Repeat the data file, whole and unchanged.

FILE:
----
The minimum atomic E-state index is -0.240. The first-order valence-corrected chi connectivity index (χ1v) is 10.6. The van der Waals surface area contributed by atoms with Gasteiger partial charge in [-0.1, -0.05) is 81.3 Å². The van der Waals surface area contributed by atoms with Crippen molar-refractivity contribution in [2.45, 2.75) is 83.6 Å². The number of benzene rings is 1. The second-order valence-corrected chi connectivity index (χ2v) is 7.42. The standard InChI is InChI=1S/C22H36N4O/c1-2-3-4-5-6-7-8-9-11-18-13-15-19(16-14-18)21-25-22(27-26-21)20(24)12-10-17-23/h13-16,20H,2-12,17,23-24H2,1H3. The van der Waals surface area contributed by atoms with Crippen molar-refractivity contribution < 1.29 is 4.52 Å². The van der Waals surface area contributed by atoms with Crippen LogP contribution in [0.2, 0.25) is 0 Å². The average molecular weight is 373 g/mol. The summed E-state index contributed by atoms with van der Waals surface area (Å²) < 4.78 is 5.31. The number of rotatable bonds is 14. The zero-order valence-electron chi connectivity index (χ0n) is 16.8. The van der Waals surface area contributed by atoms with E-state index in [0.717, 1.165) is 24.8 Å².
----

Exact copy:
The minimum atomic E-state index is -0.240. The first-order valence-corrected chi connectivity index (χ1v) is 10.6. The van der Waals surface area contributed by atoms with Gasteiger partial charge in [-0.1, -0.05) is 81.3 Å². The van der Waals surface area contributed by atoms with Crippen molar-refractivity contribution in [2.45, 2.75) is 83.6 Å². The number of benzene rings is 1. The second-order valence-corrected chi connectivity index (χ2v) is 7.42. The standard InChI is InChI=1S/C22H36N4O/c1-2-3-4-5-6-7-8-9-11-18-13-15-19(16-14-18)21-25-22(27-26-21)20(24)12-10-17-23/h13-16,20H,2-12,17,23-24H2,1H3. The van der Waals surface area contributed by atoms with Crippen molar-refractivity contribution < 1.29 is 4.52 Å². The van der Waals surface area contributed by atoms with Crippen LogP contribution in [0.2, 0.25) is 0 Å². The average molecular weight is 373 g/mol. The summed E-state index contributed by atoms with van der Waals surface area (Å²) < 4.78 is 5.31. The number of rotatable bonds is 14. The zero-order valence-electron chi connectivity index (χ0n) is 16.8. The van der Waals surface area contributed by atoms with E-state index in [0.717, 1.165) is 24.8 Å².